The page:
One realization from SAS that continues to stick with me is the common denominator between my favorite port moments. Every time I, often along with my lumberjack roommate, parted from the norm to see the outdoors, the seldom discussed regions, NATURE...I always had the time of my life; driving across Mauritius with coral-like, bright-green mountains approaching, waking up among the grottos in Ha Long Bay, Vietnam. Nature's salient presence electrifies even the most frustrating, sleep-deprived, culturally-shocking moment. When traveling to the next city or across the globe, the metaphysical reality of the Earth and its most magnificent properties are floating along the surface of consciousness. How we inhabitants transform and connect to its terrain is astounding. Just goes to show there's more than one way to do something...there's your own way. And the existential traveler in me has finally reared its confused head on the Big Journey.
Jump on another train to the third country of the day, equipped with a warm local beer and a Toblerone, and we are off to Munich! Thanks to Caro's list of suggestions, we had a mission to find the most traditional, classic beer hall in the land, the Hofbrauhaus. Liter beers and soft pretzels swayed side to side with live Bavarian music...it was all so hilarious. And with probably hundreds upon hundreds of hungry and thirsty patrons requesting their preferred form of bread, we expected service to be equivalent to a Saturday night at the local Greek-hounded university town bar. Ah, but alas, the nearly 55 servers buzzing around the hall with fists full of six or seven steins worked at the speed of drunken light. The American southern boys were a dime a dozen, spotted from afar by their brightly-colored polos and Vineyard Vines sunglass bands. Two New Yorkers next to us realized we spoke the same mother tongue, and, a few hilarious observations later, we were acquainted and became travel friends. And so the night blurred on.
Daytime in Munich was charming, but the air was full of something unpleasant while we searched around for authentic culture...English. The aimless wandering this time took us to the English Gardens where, again, liter beers and pretzels were consumed in the second largest beer garden in the world. I think at this point I have yet to ingest a single vitamin or mineral in this country. After such strenuous exercise of lifting that heavy glass stein, a nap under a tree was required. Alexis and I rewrote the lyrics to "My Favorite Things" to correlate with our personal vices and interests, while Garrett read hid three inch thick soap opera novel. Delightful moments amongst nature yet again. We ran out of sights and things to do...so we went to happy hour...and again to the Hofbrauhaus, this time ordering scrumptuous meals and accidentally befriending a German student too sloppy to realize his pants weren't serving their purpose of covering his hairy buttocks. A chance encounter with Indy friends brought some smiles before we caught the train to Ljubljana...a city we will never know how to correctly pronounce.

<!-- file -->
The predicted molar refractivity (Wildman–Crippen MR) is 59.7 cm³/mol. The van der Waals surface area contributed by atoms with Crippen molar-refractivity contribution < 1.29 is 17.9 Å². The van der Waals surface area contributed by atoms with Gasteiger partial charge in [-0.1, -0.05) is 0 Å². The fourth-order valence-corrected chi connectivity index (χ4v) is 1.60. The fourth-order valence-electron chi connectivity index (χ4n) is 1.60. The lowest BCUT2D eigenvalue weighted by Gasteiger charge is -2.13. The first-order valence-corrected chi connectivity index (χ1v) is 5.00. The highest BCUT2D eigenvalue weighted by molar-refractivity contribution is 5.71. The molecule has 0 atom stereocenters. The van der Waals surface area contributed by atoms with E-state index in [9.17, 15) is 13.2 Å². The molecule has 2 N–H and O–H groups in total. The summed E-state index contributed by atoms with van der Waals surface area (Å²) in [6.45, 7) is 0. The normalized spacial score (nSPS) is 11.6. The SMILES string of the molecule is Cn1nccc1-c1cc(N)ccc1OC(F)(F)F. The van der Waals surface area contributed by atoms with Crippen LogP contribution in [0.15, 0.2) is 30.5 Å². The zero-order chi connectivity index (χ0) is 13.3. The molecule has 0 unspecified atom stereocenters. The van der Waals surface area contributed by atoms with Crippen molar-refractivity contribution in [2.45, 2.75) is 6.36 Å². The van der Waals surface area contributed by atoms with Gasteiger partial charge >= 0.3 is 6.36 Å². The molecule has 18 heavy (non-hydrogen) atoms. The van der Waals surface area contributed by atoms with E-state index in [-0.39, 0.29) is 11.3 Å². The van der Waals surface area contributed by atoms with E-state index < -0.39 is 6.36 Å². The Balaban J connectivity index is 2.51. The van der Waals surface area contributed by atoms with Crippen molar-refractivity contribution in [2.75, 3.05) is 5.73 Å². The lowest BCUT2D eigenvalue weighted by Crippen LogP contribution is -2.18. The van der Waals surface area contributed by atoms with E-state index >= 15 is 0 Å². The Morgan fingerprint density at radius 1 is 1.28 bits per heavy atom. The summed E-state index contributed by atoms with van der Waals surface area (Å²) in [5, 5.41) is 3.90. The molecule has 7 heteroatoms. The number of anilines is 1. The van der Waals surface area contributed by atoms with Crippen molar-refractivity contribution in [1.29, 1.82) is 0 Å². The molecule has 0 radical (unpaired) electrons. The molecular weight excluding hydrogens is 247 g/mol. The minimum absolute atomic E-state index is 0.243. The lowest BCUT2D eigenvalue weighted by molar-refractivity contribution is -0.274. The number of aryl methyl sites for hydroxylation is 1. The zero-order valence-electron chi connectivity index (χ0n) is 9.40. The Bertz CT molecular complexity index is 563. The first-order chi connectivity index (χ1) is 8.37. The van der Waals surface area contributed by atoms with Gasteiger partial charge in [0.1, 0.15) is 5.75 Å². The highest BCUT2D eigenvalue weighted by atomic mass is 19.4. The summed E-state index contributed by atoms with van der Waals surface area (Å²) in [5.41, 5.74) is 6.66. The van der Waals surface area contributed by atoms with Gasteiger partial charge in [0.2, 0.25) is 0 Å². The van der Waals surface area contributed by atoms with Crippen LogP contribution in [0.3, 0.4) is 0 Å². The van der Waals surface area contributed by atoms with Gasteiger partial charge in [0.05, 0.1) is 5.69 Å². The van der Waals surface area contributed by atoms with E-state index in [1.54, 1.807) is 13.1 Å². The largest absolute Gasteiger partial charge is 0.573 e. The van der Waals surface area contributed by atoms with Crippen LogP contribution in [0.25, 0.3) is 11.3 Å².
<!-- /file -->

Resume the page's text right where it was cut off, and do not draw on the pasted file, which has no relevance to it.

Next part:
"I see Bled!" We jump off around 6am and follow our noses to the Bledec Hostel, which sits just behind the iconic Bled Castle from every tourism brochure. A 4 hour nap, a jaunt to the cheapest supermarket yet, and we are off around the lake. The entire parameter spans 6 km, which gave us plenty of spots to stop for a shady picnic and a dip on a sand bar. Out from the shore, stretching towards the church on the island, was a stretch of clear, light blue that led us to believe we were in the vicinity of prime water fun. The nearby sign that forbade swimming only egged us on. A few other Slovene tourists with matching shirts and farmer's tans followed our lead, and we watched as massive fish swam away from their water commotion. We were a little fearful at first when the "moving boulders" came towards my feet in the water. They turned out to be scaredy fish, and we got in deep, as happy as can be. We did flips and launches, sunned again amongst the wildflowers, ate oranges, and pelted the peels at each other like Olympic beach volleyballers. Just as Cosmo Kramer wishes he could bottle his smell after a day at the beach, so I wish I could preserve or easily recreate the feeling of walking home from a day of sun and water. Lake or beach activities provide so much joy to those who partake in them, and that walk home with half-wet clothes, ratted hair, blanched and bronzed skin, squeaking flip flops and quiet smiles makes me happy to be alive. I'm not sure if Ralph Lauren would or could bottle that essence.
Another cheap market meal, chatting, music, and beers, and we are in bed by 10pm, exhausted. Hike to the castle and on to the swimming dock by noon. The water is cobalt blue, like the high seas on a cloudless day, but covering the reflection from the sun, I could see down to the bottom. The runoff from the Julian Alps is a crisp 74 degrees or so and perfect for jumping in to cool our burning backs. We heard a few English speakers, but largely everyone around us was either local or a speaker of some Slavic language. Why this spot is seldom traveled by Westerners is hard to tell. This fact only increases its value in our eyes; Bled is a gem.